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Hyperkalemic Periodic Paralysis

Hyperkalemic Periodic Paralysis is an inherited form of periodic paralysis in which the serum potassium concentration is elevated during attacks. Unlike other forms of periodic paralysis (such as familial periodic paralysis and thyrotoxic periodic paralysis), hyperkalemic periodic paralysis is not associated with low potassium in the bloodstream (serum potassium). In fact, there may be normal or high levels of potassium in the bloodstream during and between attacks.

The disorder involves attacks of muscle weakness or paralysis, alternating with periods of normal muscle function. Attacks usually begin in early childhood. Multiple daily attacks are not uncommon.
Attacks typically last only 1 to 2 hours, but can sometimes last as long as a day. They tend to occur while resting after exercise or exertion. Attacks may also be triggered by cold exposure or eating small amounts of potassium.

Causes of Hyperkalemic Periodic Paralysis

Hyperkalemic Periodic Paralysis caused by inheritance of defective genes. The gene for hyperkalemic Periodic Paralysis affects virtually all who inherit it, with no difference in male-vs.-female expression. The normal gene is responsible for a muscle protein controlling the flow of sodium during muscle contraction.
 
 

Attacks of Hyperkalemic Periodic Paralysis may be prevented with frequent small meals high in carbohydrates, and the avoidance of foods high in potassium such as orange juice or bananas. Acetazolamide or thiazide (a diuretic) may be prescribed.

Diagnosis of Hyperkalemic Periodic Paralysis

Patients often report years wasted with wrong diagnosis, wrong treatments, deadends and multiple doctors, test and clinics. The CMAP (Compound Muscle Amplitude Potential) test, also called the exercise EMG or X-EMG, is diagnostic in 70-80% of cases when done correctly. Besides the patient history or a report of serum potassium low normal or low during an attack, the CMAP is the current standard for medical testing. Genetic diagnosis is often unreliable as only a few of the more common gene locations are tested. Standard EMG testing cannot diagnose a patient unless they are in a full blown attack at the time of testing. Provoking an attack with exercise and diet then trying oral potassium can be diagnostic, but also dangerous as this form of PP has an alternate form known as hyperkalemic periodic paralysis. The symptoms are almost the same, but the treatment is different. The old glucose insulin challenge is dangerous and risky to the point of being life threatening and should never be done when other options are so readily available[ci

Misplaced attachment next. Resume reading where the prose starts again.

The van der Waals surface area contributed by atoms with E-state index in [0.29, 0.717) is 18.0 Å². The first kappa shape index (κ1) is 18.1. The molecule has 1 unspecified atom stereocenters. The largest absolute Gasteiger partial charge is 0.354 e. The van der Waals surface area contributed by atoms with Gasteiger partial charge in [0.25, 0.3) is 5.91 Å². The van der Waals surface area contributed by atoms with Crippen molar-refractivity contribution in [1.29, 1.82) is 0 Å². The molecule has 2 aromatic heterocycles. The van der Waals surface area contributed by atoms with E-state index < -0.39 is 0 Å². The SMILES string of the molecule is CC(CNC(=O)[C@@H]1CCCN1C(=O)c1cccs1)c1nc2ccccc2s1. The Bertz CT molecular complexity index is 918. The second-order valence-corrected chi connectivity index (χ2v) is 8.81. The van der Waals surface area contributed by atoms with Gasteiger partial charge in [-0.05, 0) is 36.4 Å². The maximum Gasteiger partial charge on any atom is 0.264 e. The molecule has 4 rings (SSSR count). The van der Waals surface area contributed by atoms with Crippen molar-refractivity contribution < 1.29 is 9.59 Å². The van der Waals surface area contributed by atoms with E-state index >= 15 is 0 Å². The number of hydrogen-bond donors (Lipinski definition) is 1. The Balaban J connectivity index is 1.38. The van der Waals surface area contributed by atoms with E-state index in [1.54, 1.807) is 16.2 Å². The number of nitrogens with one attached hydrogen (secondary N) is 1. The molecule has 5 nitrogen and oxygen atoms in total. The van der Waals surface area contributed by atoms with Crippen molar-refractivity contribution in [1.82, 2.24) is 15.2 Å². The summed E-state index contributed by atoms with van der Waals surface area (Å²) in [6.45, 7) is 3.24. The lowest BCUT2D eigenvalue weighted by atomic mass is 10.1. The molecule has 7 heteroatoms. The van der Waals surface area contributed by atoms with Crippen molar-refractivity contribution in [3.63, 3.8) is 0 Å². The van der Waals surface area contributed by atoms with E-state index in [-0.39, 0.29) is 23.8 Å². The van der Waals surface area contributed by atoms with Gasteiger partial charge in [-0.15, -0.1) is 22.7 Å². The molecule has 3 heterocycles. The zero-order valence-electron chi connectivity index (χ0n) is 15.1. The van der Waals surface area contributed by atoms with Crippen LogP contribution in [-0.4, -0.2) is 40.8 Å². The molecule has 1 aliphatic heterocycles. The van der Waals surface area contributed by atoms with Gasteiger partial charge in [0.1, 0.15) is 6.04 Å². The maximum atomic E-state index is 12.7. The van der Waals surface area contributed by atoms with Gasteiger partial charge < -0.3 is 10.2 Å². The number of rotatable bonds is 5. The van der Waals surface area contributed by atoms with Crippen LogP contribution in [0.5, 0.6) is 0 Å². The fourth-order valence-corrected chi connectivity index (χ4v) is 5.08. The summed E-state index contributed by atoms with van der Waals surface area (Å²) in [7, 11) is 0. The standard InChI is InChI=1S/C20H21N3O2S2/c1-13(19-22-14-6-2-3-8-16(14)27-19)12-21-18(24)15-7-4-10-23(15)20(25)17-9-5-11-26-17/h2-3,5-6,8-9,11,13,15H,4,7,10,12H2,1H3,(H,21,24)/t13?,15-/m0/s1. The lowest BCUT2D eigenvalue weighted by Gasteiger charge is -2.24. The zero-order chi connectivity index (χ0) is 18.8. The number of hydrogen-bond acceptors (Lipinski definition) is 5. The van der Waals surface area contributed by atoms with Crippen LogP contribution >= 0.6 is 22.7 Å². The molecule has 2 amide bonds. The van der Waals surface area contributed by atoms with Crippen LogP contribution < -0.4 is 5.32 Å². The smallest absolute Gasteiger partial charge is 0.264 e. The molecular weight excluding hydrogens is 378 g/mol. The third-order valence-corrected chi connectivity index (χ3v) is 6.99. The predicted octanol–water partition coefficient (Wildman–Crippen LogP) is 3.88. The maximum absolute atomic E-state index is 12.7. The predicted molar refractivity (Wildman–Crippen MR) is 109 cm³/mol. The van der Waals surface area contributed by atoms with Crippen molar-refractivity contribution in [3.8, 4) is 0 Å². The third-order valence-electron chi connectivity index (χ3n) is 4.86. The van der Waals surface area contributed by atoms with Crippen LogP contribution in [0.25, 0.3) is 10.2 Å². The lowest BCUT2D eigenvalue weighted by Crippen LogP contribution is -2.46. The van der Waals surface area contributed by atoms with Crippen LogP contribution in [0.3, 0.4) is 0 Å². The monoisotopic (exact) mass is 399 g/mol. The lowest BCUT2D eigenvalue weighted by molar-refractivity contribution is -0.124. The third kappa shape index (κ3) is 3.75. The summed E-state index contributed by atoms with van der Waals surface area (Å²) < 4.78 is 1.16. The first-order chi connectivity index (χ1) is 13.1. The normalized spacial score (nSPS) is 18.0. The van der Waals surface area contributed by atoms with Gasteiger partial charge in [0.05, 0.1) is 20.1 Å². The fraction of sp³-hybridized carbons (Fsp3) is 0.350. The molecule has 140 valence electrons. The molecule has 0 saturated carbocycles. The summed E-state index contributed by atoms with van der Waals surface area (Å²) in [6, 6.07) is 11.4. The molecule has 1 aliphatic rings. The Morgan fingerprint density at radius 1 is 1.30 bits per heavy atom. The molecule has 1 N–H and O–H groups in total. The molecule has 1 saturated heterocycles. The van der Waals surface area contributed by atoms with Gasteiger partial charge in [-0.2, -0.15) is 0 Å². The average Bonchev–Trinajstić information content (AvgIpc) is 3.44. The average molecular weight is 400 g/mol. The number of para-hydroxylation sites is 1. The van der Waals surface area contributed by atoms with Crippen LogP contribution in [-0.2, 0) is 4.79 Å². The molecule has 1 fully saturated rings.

Treatment of Hyperkalemic Periodic Paralysis

Treatment of hypokalemic periodic paralysis focuses on preventing further attacks and relieving acute symptoms. Avoiding carbohydrate-rich meals and strenuous exercise, and taking Acetazolamide (Diamox) or another carbonic anhydrase inhibitor, may help prevent attacks of weakness. Paralysis attacks can be managed by drinking effervescent potassium bicarbonate dissolved in water, or potassium gluconate oral solution. Treatment with potassium chloride or use of intravenious sterroids can cause intensification of symptoms. Some patients find positive results with time release potassium tablets. IV potassium is seldom justified unless the patient is unable to swallow. Daily potassium dosage may need to be much higher than for potassium replacement from simple hypokalemia: 100-150 mEqs of potassium bicarbonate is often needed to manage daily fluctuations in muscle strength and function.

 
 
 
 
 
   

This web site is intended for your own informational purposes only. No person or entity associated with this web site purports to be engaging in the practice of medicine through this medium. The information you receive is not intended as a substitute for the advice of a physician or other health care professional. If you have an illness or medical problem, contact your health care provider.

05/27/2011

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